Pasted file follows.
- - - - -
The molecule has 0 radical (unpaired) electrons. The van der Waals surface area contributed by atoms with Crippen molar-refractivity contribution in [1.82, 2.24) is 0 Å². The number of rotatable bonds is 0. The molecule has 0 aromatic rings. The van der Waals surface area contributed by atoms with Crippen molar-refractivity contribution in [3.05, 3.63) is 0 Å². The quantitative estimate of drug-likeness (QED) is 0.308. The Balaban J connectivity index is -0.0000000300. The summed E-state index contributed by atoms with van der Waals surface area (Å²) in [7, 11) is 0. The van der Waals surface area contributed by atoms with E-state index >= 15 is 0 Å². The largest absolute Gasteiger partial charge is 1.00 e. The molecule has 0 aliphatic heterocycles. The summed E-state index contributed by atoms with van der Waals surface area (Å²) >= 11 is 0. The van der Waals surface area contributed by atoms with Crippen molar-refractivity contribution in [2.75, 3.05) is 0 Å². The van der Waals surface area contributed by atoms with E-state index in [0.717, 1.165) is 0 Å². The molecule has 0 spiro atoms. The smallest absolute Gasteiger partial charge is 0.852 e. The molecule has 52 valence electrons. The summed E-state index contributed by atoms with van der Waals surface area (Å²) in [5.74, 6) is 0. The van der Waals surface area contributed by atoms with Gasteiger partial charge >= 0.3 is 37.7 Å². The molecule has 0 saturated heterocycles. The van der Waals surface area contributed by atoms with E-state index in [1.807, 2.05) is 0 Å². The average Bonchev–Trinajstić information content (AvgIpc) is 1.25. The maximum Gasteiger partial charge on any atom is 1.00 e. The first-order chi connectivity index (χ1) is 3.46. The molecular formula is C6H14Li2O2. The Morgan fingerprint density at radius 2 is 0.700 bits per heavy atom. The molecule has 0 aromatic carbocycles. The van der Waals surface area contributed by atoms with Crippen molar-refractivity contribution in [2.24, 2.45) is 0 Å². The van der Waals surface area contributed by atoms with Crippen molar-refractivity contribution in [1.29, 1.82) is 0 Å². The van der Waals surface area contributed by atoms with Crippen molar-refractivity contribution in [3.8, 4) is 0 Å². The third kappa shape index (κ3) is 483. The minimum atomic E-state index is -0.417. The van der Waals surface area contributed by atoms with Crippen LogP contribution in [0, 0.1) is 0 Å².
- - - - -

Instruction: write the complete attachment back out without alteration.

The molecule has 0 radical (unpaired) electrons. The van der Waals surface area contributed by atoms with Crippen molar-refractivity contribution in [1.82, 2.24) is 0 Å². The number of rotatable bonds is 0. The molecule has 0 aromatic rings. The van der Waals surface area contributed by atoms with Crippen molar-refractivity contribution in [3.05, 3.63) is 0 Å². The quantitative estimate of drug-likeness (QED) is 0.308. The Balaban J connectivity index is -0.0000000300. The summed E-state index contributed by atoms with van der Waals surface area (Å²) in [7, 11) is 0. The van der Waals surface area contributed by atoms with E-state index >= 15 is 0 Å². The largest absolute Gasteiger partial charge is 1.00 e. The molecule has 0 aliphatic heterocycles. The summed E-state index contributed by atoms with van der Waals surface area (Å²) >= 11 is 0. The van der Waals surface area contributed by atoms with Crippen molar-refractivity contribution in [2.75, 3.05) is 0 Å². The van der Waals surface area contributed by atoms with E-state index in [0.717, 1.165) is 0 Å². The molecule has 0 spiro atoms. The smallest absolute Gasteiger partial charge is 0.852 e. The molecule has 52 valence electrons. The summed E-state index contributed by atoms with van der Waals surface area (Å²) in [5.74, 6) is 0. The van der Waals surface area contributed by atoms with Gasteiger partial charge >= 0.3 is 37.7 Å². The molecule has 0 saturated heterocycles. The van der Waals surface area contributed by atoms with E-state index in [1.807, 2.05) is 0 Å². The average Bonchev–Trinajstić information content (AvgIpc) is 1.25. The maximum Gasteiger partial charge on any atom is 1.00 e. The first-order chi connectivity index (χ1) is 3.46. The molecular formula is C6H14Li2O2. The Morgan fingerprint density at radius 2 is 0.700 bits per heavy atom. The molecule has 0 aromatic carbocycles. The van der Waals surface area contributed by atoms with Crippen molar-refractivity contribution in [2.24, 2.45) is 0 Å². The van der Waals surface area contributed by atoms with Crippen molar-refractivity contribution in [1.29, 1.82) is 0 Å². The van der Waals surface area contributed by atoms with Crippen molar-refractivity contribution in [3.8, 4) is 0 Å². The third kappa shape index (κ3) is 483. The minimum atomic E-state index is -0.417. The van der Waals surface area contributed by atoms with Crippen LogP contribution in [0, 0.1) is 0 Å².